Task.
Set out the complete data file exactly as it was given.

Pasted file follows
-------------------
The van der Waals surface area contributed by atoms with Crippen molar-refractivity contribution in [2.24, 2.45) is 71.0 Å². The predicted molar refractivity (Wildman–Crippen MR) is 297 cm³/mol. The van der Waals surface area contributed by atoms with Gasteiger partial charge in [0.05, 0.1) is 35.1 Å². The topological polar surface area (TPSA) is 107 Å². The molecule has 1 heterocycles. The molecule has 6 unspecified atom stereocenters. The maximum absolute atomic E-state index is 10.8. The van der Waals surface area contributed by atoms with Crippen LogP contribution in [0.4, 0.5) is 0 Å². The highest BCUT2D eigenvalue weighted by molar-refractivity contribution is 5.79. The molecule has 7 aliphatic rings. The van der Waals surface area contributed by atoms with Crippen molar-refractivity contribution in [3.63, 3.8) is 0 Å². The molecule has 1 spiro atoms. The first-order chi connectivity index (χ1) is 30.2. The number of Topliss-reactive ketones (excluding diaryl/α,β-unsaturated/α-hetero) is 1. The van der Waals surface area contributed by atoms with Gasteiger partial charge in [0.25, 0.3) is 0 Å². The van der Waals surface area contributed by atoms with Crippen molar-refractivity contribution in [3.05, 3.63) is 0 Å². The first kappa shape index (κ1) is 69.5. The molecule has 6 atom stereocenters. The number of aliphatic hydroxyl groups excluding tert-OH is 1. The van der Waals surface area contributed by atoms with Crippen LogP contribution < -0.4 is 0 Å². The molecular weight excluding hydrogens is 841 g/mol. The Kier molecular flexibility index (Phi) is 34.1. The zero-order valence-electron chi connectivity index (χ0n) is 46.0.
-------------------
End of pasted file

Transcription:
The van der Waals surface area contributed by atoms with Crippen molar-refractivity contribution in [2.24, 2.45) is 71.0 Å². The predicted molar refractivity (Wildman–Crippen MR) is 297 cm³/mol. The van der Waals surface area contributed by atoms with Gasteiger partial charge in [0.05, 0.1) is 35.1 Å². The topological polar surface area (TPSA) is 107 Å². The molecule has 1 heterocycles. The molecule has 6 unspecified atom stereocenters. The maximum absolute atomic E-state index is 10.8. The van der Waals surface area contributed by atoms with Crippen LogP contribution in [0.4, 0.5) is 0 Å². The highest BCUT2D eigenvalue weighted by molar-refractivity contribution is 5.79. The molecule has 7 aliphatic rings. The van der Waals surface area contributed by atoms with Crippen molar-refractivity contribution in [3.63, 3.8) is 0 Å². The molecule has 1 spiro atoms. The first-order chi connectivity index (χ1) is 30.2. The number of Topliss-reactive ketones (excluding diaryl/α,β-unsaturated/α-hetero) is 1. The van der Waals surface area contributed by atoms with Gasteiger partial charge in [0.25, 0.3) is 0 Å². The van der Waals surface area contributed by atoms with Crippen molar-refractivity contribution in [3.05, 3.63) is 0 Å². The first kappa shape index (κ1) is 69.5. The molecule has 6 atom stereocenters. The number of aliphatic hydroxyl groups excluding tert-OH is 1. The van der Waals surface area contributed by atoms with Crippen LogP contribution < -0.4 is 0 Å². The molecular weight excluding hydrogens is 841 g/mol. The Kier molecular flexibility index (Phi) is 34.1. The zero-order valence-electron chi connectivity index (χ0n) is 46.0.